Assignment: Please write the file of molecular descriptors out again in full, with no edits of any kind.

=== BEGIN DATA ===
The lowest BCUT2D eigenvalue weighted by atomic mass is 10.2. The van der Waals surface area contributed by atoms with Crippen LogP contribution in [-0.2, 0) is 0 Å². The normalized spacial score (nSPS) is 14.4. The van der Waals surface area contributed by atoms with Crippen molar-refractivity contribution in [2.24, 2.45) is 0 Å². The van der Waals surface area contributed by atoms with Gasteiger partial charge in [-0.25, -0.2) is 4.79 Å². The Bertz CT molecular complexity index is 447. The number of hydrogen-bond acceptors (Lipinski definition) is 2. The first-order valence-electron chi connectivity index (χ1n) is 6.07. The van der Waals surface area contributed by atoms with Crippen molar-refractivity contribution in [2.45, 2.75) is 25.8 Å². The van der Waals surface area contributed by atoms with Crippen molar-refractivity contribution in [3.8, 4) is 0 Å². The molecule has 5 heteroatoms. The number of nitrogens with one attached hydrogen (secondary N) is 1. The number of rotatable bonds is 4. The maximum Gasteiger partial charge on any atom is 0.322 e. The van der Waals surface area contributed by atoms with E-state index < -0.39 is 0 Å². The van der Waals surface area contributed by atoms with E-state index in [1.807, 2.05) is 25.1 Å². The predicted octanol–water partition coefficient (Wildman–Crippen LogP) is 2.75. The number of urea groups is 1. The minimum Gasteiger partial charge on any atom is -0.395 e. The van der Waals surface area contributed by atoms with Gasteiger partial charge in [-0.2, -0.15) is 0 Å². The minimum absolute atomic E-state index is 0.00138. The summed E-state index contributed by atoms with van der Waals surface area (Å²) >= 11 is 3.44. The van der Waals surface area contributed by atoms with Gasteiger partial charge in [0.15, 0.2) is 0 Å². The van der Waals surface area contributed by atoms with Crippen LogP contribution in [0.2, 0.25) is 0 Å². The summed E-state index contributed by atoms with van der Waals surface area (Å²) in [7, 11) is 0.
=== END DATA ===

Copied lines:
The lowest BCUT2D eigenvalue weighted by atomic mass is 10.2. The van der Waals surface area contributed by atoms with Crippen LogP contribution in [-0.2, 0) is 0 Å². The normalized spacial score (nSPS) is 14.4. The van der Waals surface area contributed by atoms with Crippen molar-refractivity contribution in [2.24, 2.45) is 0 Å². The van der Waals surface area contributed by atoms with Gasteiger partial charge in [-0.25, -0.2) is 4.79 Å². The Bertz CT molecular complexity index is 447. The number of hydrogen-bond acceptors (Lipinski definition) is 2. The first-order valence-electron chi connectivity index (χ1n) is 6.07. The van der Waals surface area contributed by atoms with Crippen molar-refractivity contribution in [2.45, 2.75) is 25.8 Å². The van der Waals surface area contributed by atoms with Crippen molar-refractivity contribution in [3.8, 4) is 0 Å². The molecule has 5 heteroatoms. The number of nitrogens with one attached hydrogen (secondary N) is 1. The number of rotatable bonds is 4. The maximum Gasteiger partial charge on any atom is 0.322 e. The van der Waals surface area contributed by atoms with E-state index < -0.39 is 0 Å². The van der Waals surface area contributed by atoms with E-state index in [1.807, 2.05) is 25.1 Å². The predicted octanol–water partition coefficient (Wildman–Crippen LogP) is 2.75. The number of urea groups is 1. The minimum Gasteiger partial charge on any atom is -0.395 e. The van der Waals surface area contributed by atoms with Gasteiger partial charge in [-0.2, -0.15) is 0 Å². The minimum absolute atomic E-state index is 0.00138. The summed E-state index contributed by atoms with van der Waals surface area (Å²) >= 11 is 3.44. The van der Waals surface area contributed by atoms with Gasteiger partial charge in [0.15, 0.2) is 0 Å². The van der Waals surface area contributed by atoms with Crippen LogP contribution in [0.2, 0.25) is 0 Å². The summed E-state index contributed by atoms with van der Waals surface area (Å²) in [7, 11) is 0.